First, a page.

At first glance it seems that there are few similarities between a teacher and a policeman. To suggest that they both share their most important aspects seems ludicrous. So before you abandon this article, let us do a quick review of the evidence before us.
Teachers and police officers are generally seen as two of the pillars of the community in most western cultures, along with doctors, nurses, dentists, vicars and priests, bank managers, military officers, ship captains and so on. Why is this? Why aren’t hospital porters, dental nurses, bank clerks, private soldiers and sailors also seen as pillars of the community? Are they not just as important cogs in the great machine that is civilisation? In many ways they are. Without bus drivers, taxi drivers, delivery men and cleaners, civilisation would soon grind to a halt. So what is the one thing that pillars of the community have in common that everyone else does not?
Not all power is the same. Doctors, nurses, and dentists are pillars of the community because they possess knowledge that is hard to obtain and which we all, at some point in our lives, will rely on for our very survival. They possess a form of power that is similar to the shamans of the past.
Priests possess a similar sort of power. They have a mystical power; a power drawn from an initiation by semi-secret rites into a communion with a higher power still.
The power of the medical profession and the power of priests is drawn from the closed world in which they have acquired their knowledge; a closed world which the rest of us will forever remain on the periphery of – excluded by secret rites and jargon.
Bank managers possess a different kind of power to that of the medical profession and the religious fraternity. Bank managers possess a power over our financial world. They have the power to give us the means to have what we desire, and the power to take away from us what we already have, should we default on any of their rules.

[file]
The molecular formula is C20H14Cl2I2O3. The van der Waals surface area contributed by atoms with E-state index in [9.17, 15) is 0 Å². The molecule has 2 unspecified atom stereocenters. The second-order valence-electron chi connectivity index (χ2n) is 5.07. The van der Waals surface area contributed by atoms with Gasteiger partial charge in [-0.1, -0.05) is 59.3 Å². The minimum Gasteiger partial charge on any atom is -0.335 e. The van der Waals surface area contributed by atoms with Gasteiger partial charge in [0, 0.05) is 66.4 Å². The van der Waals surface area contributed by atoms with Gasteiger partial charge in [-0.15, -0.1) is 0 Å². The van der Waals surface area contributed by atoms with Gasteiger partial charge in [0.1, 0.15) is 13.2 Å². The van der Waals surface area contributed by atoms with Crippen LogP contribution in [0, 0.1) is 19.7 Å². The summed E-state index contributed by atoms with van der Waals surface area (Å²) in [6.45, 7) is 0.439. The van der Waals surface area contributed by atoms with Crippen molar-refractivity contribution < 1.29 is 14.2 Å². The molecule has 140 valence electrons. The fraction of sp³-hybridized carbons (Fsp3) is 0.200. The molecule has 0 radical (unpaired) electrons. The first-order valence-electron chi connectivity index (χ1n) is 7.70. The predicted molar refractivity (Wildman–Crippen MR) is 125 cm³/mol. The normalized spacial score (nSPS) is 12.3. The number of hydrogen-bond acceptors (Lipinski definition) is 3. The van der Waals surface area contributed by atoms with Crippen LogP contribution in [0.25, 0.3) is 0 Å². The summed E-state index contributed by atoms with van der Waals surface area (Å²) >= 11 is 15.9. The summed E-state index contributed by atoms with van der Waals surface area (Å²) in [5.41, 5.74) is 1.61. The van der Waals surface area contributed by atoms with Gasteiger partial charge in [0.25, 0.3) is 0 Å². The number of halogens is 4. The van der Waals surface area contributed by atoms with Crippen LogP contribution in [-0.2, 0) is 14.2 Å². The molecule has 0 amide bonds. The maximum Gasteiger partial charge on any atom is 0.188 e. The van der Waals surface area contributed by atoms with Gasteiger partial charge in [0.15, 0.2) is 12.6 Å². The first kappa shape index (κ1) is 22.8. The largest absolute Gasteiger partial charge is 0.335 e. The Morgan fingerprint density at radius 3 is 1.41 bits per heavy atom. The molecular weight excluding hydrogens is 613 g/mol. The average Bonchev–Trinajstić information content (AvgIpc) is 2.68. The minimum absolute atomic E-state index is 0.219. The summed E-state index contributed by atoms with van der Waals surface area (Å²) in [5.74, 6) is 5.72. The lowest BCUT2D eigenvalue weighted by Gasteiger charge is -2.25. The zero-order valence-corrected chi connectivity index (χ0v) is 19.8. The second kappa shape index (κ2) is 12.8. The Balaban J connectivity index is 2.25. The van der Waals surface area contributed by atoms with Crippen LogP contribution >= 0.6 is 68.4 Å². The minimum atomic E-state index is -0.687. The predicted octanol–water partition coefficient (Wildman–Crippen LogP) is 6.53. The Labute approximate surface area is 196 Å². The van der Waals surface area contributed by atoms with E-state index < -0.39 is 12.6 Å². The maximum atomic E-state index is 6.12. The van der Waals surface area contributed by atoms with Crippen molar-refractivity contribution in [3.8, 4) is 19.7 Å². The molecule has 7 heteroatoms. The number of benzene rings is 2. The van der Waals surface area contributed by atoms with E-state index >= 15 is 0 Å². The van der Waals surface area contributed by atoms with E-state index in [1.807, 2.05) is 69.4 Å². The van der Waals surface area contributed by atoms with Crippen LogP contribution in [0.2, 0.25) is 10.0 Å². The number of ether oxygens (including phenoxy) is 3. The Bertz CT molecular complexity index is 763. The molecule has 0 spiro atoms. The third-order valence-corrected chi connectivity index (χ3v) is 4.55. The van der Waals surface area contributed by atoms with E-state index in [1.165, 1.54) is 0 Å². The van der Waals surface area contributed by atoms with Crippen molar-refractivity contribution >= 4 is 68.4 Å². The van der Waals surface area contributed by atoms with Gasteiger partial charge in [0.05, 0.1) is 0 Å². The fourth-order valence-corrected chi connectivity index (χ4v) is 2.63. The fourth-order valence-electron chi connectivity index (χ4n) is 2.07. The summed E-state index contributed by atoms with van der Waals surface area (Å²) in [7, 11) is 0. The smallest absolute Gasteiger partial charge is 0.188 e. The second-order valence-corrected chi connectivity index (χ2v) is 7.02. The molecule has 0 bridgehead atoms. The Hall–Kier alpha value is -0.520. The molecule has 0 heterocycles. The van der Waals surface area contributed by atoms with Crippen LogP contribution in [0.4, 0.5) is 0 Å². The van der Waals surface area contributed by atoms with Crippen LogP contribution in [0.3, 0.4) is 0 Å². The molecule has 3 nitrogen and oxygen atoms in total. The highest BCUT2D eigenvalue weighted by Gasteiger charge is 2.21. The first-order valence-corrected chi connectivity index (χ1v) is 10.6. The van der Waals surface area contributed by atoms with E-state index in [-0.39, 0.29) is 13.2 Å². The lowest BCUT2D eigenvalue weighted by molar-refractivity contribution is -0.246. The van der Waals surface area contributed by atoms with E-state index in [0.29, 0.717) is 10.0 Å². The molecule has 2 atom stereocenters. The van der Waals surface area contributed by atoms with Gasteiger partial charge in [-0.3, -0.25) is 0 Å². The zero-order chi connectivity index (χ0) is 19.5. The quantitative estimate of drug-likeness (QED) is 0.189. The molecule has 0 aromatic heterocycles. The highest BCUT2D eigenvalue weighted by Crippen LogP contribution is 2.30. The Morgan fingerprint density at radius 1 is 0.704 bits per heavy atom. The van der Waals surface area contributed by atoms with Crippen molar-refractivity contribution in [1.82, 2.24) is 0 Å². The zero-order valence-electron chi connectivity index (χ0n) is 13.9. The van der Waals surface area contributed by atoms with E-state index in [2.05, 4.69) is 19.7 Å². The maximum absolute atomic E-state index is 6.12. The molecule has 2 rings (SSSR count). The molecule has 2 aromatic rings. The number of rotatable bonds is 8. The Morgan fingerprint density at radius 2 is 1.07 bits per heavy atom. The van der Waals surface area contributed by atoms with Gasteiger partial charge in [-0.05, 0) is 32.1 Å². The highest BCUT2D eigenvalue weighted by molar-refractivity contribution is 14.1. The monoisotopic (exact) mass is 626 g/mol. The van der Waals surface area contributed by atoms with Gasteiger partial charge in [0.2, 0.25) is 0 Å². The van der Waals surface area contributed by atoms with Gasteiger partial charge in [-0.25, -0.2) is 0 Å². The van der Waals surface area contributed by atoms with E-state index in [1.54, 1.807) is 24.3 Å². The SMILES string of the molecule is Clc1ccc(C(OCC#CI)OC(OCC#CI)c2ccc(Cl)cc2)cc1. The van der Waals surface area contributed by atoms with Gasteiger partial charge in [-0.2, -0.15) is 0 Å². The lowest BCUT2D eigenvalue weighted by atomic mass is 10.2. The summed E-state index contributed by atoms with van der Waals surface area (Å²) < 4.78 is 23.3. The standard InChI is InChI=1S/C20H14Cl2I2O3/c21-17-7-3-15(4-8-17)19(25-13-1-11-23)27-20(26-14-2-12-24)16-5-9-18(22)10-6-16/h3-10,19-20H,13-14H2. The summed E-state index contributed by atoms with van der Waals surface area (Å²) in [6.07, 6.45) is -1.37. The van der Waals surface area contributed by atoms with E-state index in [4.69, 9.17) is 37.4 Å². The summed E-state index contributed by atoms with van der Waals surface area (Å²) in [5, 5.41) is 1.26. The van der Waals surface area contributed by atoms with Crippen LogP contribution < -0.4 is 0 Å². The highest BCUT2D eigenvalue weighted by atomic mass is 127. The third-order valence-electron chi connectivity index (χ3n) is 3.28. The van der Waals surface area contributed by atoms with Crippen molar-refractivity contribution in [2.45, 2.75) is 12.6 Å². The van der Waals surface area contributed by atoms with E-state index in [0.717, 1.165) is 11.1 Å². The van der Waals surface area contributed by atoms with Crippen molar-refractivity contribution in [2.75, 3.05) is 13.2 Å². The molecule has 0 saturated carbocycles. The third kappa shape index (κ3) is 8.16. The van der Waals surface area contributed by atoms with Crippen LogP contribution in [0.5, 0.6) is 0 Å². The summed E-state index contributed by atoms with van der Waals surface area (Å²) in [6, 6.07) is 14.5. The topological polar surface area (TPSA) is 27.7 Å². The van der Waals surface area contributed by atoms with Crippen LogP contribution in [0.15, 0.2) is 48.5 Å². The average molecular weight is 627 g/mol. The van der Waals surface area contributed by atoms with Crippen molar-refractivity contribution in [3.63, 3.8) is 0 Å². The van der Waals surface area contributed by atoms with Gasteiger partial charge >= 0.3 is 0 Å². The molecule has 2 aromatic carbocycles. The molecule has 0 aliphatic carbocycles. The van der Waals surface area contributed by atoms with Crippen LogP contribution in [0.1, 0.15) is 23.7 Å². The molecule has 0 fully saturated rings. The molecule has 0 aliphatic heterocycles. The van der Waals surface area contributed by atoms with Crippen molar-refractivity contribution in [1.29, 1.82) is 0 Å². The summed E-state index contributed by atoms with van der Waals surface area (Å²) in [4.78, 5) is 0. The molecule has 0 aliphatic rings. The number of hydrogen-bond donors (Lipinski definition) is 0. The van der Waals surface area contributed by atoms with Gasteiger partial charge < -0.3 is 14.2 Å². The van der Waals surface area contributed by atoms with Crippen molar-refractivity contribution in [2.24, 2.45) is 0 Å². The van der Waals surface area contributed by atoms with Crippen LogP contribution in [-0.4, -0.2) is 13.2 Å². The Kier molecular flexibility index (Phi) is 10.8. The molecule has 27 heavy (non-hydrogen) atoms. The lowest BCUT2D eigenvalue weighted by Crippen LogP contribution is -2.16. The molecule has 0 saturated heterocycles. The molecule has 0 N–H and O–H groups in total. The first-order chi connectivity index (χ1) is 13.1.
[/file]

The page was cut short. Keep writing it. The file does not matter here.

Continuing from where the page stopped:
Military officers, pilots and ship’s captains have power over those under their command. They have this power because they are managing situations which demand instant obedience from those beneath them. Having a bigger picture than their subordinates, they rely on their subordinates following their orders without question because lives depend on it.
So where does the power of teachers and police officers come from? It is not the “you can save me” power of the medical profession or the religious fraternity. It is not the “please lend me some money” power of the bank manager. It is not the “take me to your leader” power of the disciplined services like the army, navy or air force. The power of the teacher and the police officer is a power conferred by the people; a power that the people recognise as being necessary for the good of the community as a whole. It is a “we expect you to do what we don’t want to do” type of power.
This could be one reason why the power of the teacher and the power of the police officer are constantly being challenged. The police are often subject to criticism by the media for their perceived failings, while teachers are often subject to criticism by the children they are charged with teaching.
Having established that the power of the teacher and the power of the police officer come from a similar source, let us look at some of the other similarities that the two professions endure. The biggest similarity between a teacher and a police officer is that they are both authority figures, charged with exercising control over a segment of society.